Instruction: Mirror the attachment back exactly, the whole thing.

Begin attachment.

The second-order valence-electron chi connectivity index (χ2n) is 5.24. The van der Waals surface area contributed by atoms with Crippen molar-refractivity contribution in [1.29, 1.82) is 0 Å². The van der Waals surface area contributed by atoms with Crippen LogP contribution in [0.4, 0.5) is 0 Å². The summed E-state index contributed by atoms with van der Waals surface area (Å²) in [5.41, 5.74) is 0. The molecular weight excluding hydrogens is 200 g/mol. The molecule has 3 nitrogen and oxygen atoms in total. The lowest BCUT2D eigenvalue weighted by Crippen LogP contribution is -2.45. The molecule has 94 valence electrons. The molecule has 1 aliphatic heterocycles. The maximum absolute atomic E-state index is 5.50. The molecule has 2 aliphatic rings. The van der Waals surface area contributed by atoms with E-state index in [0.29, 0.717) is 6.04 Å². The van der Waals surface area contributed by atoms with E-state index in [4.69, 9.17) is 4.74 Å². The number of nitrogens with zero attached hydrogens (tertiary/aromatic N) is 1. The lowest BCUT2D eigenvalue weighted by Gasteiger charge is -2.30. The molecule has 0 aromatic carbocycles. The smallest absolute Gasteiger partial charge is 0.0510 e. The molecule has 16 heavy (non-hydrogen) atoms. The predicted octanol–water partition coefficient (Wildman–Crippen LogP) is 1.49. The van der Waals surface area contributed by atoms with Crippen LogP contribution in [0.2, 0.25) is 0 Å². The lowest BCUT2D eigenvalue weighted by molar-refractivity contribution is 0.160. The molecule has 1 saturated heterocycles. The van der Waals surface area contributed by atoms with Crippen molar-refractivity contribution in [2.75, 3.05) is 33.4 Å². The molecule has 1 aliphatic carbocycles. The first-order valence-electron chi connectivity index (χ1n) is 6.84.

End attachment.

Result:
The second-order valence-electron chi connectivity index (χ2n) is 5.24. The van der Waals surface area contributed by atoms with Crippen molar-refractivity contribution in [1.29, 1.82) is 0 Å². The van der Waals surface area contributed by atoms with Crippen LogP contribution in [0.4, 0.5) is 0 Å². The summed E-state index contributed by atoms with van der Waals surface area (Å²) in [5.41, 5.74) is 0. The molecular weight excluding hydrogens is 200 g/mol. The molecule has 3 nitrogen and oxygen atoms in total. The lowest BCUT2D eigenvalue weighted by Crippen LogP contribution is -2.45. The molecule has 94 valence electrons. The molecule has 1 aliphatic heterocycles. The maximum absolute atomic E-state index is 5.50. The molecule has 2 aliphatic rings. The van der Waals surface area contributed by atoms with E-state index in [0.29, 0.717) is 6.04 Å². The van der Waals surface area contributed by atoms with E-state index in [4.69, 9.17) is 4.74 Å². The number of nitrogens with zero attached hydrogens (tertiary/aromatic N) is 1. The lowest BCUT2D eigenvalue weighted by Gasteiger charge is -2.30. The molecule has 0 aromatic carbocycles. The smallest absolute Gasteiger partial charge is 0.0510 e. The molecule has 16 heavy (non-hydrogen) atoms. The predicted octanol–water partition coefficient (Wildman–Crippen LogP) is 1.49. The van der Waals surface area contributed by atoms with Crippen LogP contribution in [0.2, 0.25) is 0 Å². The lowest BCUT2D eigenvalue weighted by molar-refractivity contribution is 0.160. The molecule has 1 saturated heterocycles. The van der Waals surface area contributed by atoms with Crippen molar-refractivity contribution in [2.75, 3.05) is 33.4 Å². The molecule has 1 aliphatic carbocycles. The first-order valence-electron chi connectivity index (χ1n) is 6.84.